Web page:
• More efficient and economical risk transfer across lines of coverage, leading to better bottom lines, fewer regulatory concerns and more positive employee and customer experiences.

Closing coverage gaps

As we’ve already noted, an account-based approach can help carriers, brokers and their customers identify gaps in traditional coverage. Covering volatile risks like cyber, supply chain and business interruption is more complicated. As is the case with standard products, carriers need a deep understanding of risk drivers to underwrite at the appropriate terms and conditions and economically manage risk transfer across an account. However, developing this understanding requires meaningful and timely data from a variety of emerging sources, including sensors and other IoT applications that in many cases have yet to materialize.

In an attempt to fill in the blanks, insurers are continuously parsing data to improve assessment of their risk portfolios. However, some risks, such as cyber and climate, are increasing in scope and cost regardless. This taxes carriers’ ability to adequately cover them. As a result, managing such risks requires a societal response across stakeholder classes — policyholders, brokers, carriers, non-insurance entities, capital markets and the government. Global industry, NGO and public sector initiatives are already in place to address some of these concerns but prescriptive actions have been limited as of yet. We expect more concerted stakeholder efforts in the coming years, which may result in (re)insurance products becoming just a part of overall risk transfer solutions.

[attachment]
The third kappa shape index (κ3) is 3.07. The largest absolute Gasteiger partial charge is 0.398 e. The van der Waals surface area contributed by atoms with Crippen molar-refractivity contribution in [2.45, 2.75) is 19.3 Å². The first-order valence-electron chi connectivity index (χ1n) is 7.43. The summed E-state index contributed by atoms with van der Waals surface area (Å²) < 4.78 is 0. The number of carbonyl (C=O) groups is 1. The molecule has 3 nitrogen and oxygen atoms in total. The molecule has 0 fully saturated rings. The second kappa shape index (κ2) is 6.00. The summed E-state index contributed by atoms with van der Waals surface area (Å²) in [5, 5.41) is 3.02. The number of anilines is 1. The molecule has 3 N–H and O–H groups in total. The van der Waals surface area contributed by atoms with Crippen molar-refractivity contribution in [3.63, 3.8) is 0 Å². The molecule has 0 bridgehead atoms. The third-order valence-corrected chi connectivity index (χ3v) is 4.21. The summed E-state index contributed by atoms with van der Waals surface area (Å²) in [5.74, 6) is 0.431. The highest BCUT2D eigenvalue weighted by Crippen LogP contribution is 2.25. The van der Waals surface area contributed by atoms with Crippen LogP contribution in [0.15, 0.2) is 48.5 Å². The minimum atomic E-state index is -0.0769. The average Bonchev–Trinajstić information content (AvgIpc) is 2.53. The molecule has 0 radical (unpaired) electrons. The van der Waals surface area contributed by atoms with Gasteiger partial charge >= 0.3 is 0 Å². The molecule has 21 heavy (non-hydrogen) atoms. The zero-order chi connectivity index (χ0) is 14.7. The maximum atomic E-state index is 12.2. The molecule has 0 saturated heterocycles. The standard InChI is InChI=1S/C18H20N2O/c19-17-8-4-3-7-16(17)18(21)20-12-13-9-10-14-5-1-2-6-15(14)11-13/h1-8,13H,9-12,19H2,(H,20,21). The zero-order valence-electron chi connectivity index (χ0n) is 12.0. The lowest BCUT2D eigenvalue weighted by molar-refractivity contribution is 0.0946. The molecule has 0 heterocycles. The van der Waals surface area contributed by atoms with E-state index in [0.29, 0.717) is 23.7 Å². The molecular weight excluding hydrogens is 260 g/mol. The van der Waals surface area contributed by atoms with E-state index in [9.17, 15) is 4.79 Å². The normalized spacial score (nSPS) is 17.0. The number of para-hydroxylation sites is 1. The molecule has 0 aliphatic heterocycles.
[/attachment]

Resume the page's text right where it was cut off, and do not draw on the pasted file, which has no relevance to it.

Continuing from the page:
Connecting functional silos

Underpinning more effective risk transfer and client-centric approaches are integrated internal functions with timely, efficient and rationalized data collection, processing and application. Done properly, operational model redesign simplifies functions and processes, thereby reducing cost and enhancing organizational flexibility. The key to success is creating an end-to-end feedback loop, potentially facilitated by AI, that stitches together disparate data sources. Being able to quickly integrate data from functional domains (e.g., distribution, claims, billing) and actuarial information is invaluable in identifying and appropriately pricing the customer risks you should underwrite, often for multiple (and at times many) policy terms.


PwC's Francois Ramette (Principal), Joseph Calandro (Managing Director), and Jonathan Blough (Director) contributed to the Insurance 2030: Commercial P&C considerations report.

Industry perspective

PwC's Marie Carr and Joseph Calandro talk with Kimberly Holmes, Chief Actuary of Liberty Mutual Global Risk Solutions about innovation, risk, and analytics used to improve distribution management.

Joseph Calandro

Managing Director, PwC Insurance Consulting

Marie Carr

Principal, PwC Insurance Consulting

Kimberly Holmes

Chief Actuary, Liberty Mutual Global Risk Solutions